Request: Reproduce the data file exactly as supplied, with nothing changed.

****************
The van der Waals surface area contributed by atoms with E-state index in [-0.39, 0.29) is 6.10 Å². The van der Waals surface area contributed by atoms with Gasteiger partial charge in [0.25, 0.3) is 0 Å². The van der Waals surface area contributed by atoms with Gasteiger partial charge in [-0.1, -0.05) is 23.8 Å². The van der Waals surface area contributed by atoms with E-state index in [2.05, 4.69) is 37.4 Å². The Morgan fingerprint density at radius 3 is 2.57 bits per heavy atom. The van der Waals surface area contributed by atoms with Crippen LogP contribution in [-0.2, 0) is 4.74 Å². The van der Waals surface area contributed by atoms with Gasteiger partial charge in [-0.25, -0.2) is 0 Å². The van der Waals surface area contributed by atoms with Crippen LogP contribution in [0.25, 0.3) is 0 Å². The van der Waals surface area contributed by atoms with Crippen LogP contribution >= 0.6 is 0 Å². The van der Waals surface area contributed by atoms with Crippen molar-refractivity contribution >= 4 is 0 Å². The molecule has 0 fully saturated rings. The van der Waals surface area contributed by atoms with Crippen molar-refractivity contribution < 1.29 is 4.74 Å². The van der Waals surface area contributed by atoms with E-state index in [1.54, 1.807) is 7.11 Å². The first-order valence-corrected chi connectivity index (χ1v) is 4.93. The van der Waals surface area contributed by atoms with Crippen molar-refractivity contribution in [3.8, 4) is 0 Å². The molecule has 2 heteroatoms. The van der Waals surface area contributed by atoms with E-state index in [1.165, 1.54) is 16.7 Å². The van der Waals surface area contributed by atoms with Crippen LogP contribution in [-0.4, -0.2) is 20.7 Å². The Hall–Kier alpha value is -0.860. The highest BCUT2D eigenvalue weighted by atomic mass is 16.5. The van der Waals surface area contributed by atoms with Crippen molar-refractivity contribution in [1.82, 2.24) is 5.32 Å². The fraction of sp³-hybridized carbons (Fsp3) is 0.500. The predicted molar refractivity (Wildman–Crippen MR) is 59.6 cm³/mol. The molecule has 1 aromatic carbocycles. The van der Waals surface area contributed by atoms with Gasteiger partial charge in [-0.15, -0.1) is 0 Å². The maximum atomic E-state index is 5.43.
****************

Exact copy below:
The van der Waals surface area contributed by atoms with E-state index in [-0.39, 0.29) is 6.10 Å². The van der Waals surface area contributed by atoms with Gasteiger partial charge in [0.25, 0.3) is 0 Å². The van der Waals surface area contributed by atoms with Gasteiger partial charge in [-0.1, -0.05) is 23.8 Å². The van der Waals surface area contributed by atoms with E-state index in [2.05, 4.69) is 37.4 Å². The Morgan fingerprint density at radius 3 is 2.57 bits per heavy atom. The van der Waals surface area contributed by atoms with Crippen LogP contribution in [-0.2, 0) is 4.74 Å². The van der Waals surface area contributed by atoms with Gasteiger partial charge in [-0.25, -0.2) is 0 Å². The van der Waals surface area contributed by atoms with Crippen LogP contribution in [0.25, 0.3) is 0 Å². The van der Waals surface area contributed by atoms with Crippen LogP contribution >= 0.6 is 0 Å². The van der Waals surface area contributed by atoms with Crippen molar-refractivity contribution >= 4 is 0 Å². The molecule has 0 fully saturated rings. The van der Waals surface area contributed by atoms with Crippen molar-refractivity contribution < 1.29 is 4.74 Å². The van der Waals surface area contributed by atoms with E-state index in [1.54, 1.807) is 7.11 Å². The first-order valence-corrected chi connectivity index (χ1v) is 4.93. The van der Waals surface area contributed by atoms with Crippen molar-refractivity contribution in [3.8, 4) is 0 Å². The molecule has 2 heteroatoms. The van der Waals surface area contributed by atoms with E-state index in [1.165, 1.54) is 16.7 Å². The van der Waals surface area contributed by atoms with Crippen LogP contribution in [-0.4, -0.2) is 20.7 Å². The Hall–Kier alpha value is -0.860. The highest BCUT2D eigenvalue weighted by atomic mass is 16.5. The van der Waals surface area contributed by atoms with Crippen molar-refractivity contribution in [1.82, 2.24) is 5.32 Å². The fraction of sp³-hybridized carbons (Fsp3) is 0.500. The predicted molar refractivity (Wildman–Crippen MR) is 59.6 cm³/mol. The molecule has 1 aromatic carbocycles. The van der Waals surface area contributed by atoms with Gasteiger partial charge in [-0.15, -0.1) is 0 Å². The maximum atomic E-state index is 5.43.